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Comstock Law

Margaret Sanger

Margaret Sanger was a trained nurse who worked with poor women in the Lower East Side of New York City. Faced with the effects of unplanned pregnancies on a daily basis, in 1912 she left nursing and began distributing birth control information. Sanger founded the monthly publication The Woman Rebel, which included birth control information. The first issue appeared in March 1914. Upon using the mail for distributing the publication in 1913 she was indicted under the Comstock Law for mailing obscene materials. Authorities confiscated (removed) all copies of the publication.

The publication's issues over the next five months were similarly confiscated. The indictment was withdrawn and in 1917 Sanger founded the National Birth Control League. In the next few years she established the first birth control clinic in Brooklyn, New York. She was arrested and sentenced to thirty days at the Queens penitentiary in New York. In the following years she was arrested and prosecuted many times for distributing birth control information.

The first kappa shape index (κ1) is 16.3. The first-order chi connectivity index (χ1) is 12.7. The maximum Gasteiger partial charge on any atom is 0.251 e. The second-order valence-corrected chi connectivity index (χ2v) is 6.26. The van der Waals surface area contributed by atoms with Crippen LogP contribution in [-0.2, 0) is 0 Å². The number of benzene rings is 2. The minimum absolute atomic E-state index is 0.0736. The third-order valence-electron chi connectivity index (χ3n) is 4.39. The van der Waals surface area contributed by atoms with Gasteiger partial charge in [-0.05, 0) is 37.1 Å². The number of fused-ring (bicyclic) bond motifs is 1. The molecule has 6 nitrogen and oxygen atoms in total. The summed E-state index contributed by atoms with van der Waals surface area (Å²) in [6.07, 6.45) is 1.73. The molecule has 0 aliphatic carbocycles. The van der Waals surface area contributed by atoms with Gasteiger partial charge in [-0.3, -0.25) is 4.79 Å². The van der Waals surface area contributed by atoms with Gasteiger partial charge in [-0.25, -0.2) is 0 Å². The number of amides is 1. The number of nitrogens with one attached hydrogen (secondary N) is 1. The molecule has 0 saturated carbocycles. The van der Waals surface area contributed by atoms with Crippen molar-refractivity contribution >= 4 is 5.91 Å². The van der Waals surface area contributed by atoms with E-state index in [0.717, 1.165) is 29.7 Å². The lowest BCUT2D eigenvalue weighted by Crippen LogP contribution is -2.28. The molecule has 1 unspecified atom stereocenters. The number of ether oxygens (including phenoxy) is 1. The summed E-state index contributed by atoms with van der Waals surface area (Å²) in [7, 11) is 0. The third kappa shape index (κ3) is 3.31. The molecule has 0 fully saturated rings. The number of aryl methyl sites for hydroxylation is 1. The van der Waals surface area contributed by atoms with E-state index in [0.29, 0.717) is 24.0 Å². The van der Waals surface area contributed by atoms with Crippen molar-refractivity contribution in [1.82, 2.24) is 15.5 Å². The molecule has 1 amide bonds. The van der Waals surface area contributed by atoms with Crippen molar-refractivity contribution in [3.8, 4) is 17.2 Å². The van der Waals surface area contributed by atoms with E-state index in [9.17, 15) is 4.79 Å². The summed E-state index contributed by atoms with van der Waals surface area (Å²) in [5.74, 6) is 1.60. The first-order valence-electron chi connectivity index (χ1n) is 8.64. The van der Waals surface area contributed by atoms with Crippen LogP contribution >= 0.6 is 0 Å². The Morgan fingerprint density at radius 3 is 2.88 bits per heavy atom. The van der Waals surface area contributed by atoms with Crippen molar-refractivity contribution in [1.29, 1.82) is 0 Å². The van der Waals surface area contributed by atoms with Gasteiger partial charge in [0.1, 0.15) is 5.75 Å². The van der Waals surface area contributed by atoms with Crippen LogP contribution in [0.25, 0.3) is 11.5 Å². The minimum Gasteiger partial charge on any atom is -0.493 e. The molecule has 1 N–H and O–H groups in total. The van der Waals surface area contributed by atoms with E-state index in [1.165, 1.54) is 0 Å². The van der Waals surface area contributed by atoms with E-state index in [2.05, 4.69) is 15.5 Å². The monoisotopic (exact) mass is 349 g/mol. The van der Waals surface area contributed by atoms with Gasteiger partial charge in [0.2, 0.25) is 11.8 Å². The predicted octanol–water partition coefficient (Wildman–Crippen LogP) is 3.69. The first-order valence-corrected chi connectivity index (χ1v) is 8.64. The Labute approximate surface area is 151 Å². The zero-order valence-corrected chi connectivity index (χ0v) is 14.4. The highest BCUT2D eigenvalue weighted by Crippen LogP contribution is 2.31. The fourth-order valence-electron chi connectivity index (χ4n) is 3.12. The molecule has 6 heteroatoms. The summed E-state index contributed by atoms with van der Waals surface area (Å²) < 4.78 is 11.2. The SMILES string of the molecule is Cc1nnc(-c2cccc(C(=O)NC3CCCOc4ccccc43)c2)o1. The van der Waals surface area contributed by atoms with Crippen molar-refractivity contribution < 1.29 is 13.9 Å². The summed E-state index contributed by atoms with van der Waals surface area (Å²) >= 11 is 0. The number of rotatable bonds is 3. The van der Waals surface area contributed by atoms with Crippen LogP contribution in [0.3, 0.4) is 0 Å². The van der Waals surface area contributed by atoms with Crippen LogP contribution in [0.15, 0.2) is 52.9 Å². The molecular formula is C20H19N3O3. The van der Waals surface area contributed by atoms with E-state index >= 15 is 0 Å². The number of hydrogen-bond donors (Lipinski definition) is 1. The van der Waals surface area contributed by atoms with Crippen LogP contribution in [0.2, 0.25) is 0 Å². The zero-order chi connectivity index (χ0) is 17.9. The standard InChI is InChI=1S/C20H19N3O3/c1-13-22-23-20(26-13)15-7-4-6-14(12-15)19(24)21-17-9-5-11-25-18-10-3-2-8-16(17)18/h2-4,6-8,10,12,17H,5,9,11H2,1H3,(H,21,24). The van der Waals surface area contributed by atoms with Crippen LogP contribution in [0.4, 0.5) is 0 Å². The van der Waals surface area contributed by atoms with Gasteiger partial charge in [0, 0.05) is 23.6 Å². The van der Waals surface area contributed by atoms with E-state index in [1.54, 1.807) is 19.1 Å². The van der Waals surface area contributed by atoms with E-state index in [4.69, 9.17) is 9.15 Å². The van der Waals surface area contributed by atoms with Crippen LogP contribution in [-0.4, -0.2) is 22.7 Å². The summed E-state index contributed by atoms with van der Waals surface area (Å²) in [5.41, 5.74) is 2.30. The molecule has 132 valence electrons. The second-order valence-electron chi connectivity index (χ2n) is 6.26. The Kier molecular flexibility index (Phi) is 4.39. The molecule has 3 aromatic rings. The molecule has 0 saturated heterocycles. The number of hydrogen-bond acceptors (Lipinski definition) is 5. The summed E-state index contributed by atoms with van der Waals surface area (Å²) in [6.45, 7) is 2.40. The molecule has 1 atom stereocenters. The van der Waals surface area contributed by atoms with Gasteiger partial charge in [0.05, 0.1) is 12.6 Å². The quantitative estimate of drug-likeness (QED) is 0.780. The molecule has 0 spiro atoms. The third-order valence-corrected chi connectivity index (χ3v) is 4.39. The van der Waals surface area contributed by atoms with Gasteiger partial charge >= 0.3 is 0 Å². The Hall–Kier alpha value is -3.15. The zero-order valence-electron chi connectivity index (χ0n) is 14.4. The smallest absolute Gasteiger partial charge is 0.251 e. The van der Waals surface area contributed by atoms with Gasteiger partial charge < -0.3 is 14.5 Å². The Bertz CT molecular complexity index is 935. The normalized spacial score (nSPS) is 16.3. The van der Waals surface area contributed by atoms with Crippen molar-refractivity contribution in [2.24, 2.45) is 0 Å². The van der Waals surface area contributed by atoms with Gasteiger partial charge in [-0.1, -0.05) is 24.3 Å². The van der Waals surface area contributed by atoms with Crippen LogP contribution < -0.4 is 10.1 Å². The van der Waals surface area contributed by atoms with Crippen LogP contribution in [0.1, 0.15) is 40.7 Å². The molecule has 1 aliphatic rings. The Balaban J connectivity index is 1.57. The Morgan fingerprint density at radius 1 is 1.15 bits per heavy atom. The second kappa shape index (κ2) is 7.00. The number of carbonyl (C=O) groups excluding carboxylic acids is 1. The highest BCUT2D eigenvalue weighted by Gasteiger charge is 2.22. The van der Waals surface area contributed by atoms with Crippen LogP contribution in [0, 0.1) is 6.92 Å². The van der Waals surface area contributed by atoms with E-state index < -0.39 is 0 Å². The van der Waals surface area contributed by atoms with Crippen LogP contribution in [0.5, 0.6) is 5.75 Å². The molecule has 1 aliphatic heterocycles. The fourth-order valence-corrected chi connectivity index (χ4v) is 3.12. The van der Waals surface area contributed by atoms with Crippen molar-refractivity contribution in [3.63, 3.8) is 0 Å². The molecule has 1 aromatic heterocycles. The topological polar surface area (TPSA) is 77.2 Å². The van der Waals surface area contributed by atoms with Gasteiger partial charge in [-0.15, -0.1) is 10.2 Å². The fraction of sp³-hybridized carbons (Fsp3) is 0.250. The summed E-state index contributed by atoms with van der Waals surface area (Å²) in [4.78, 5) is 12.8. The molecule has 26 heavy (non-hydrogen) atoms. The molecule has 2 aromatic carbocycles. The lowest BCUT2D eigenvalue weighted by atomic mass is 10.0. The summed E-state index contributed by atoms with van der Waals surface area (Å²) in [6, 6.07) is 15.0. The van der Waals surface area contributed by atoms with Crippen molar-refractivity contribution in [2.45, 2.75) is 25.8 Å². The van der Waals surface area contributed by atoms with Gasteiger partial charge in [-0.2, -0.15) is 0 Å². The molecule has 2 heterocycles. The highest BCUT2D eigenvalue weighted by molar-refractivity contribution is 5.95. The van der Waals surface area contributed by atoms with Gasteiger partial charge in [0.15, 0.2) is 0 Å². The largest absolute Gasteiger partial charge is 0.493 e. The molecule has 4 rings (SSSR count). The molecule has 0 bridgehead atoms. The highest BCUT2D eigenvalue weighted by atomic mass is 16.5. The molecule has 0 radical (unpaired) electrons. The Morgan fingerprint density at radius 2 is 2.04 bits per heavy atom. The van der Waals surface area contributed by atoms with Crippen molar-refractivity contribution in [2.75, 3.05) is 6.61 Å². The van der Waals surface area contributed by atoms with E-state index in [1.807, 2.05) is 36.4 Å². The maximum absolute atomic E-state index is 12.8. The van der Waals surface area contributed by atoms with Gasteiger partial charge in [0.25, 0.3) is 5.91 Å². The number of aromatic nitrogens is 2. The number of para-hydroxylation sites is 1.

In 1921 the National Birth Control League became the American Birth Control League. In 1923 she opened the first permanent birth control clinic in the United States, in New York City. In 1927 Sanger helped organize the first World Population Conference and by 1942 the Birth Control League became the Planned Parenthood Federation. Through the years Sanger wrote many books and articles on birth control.

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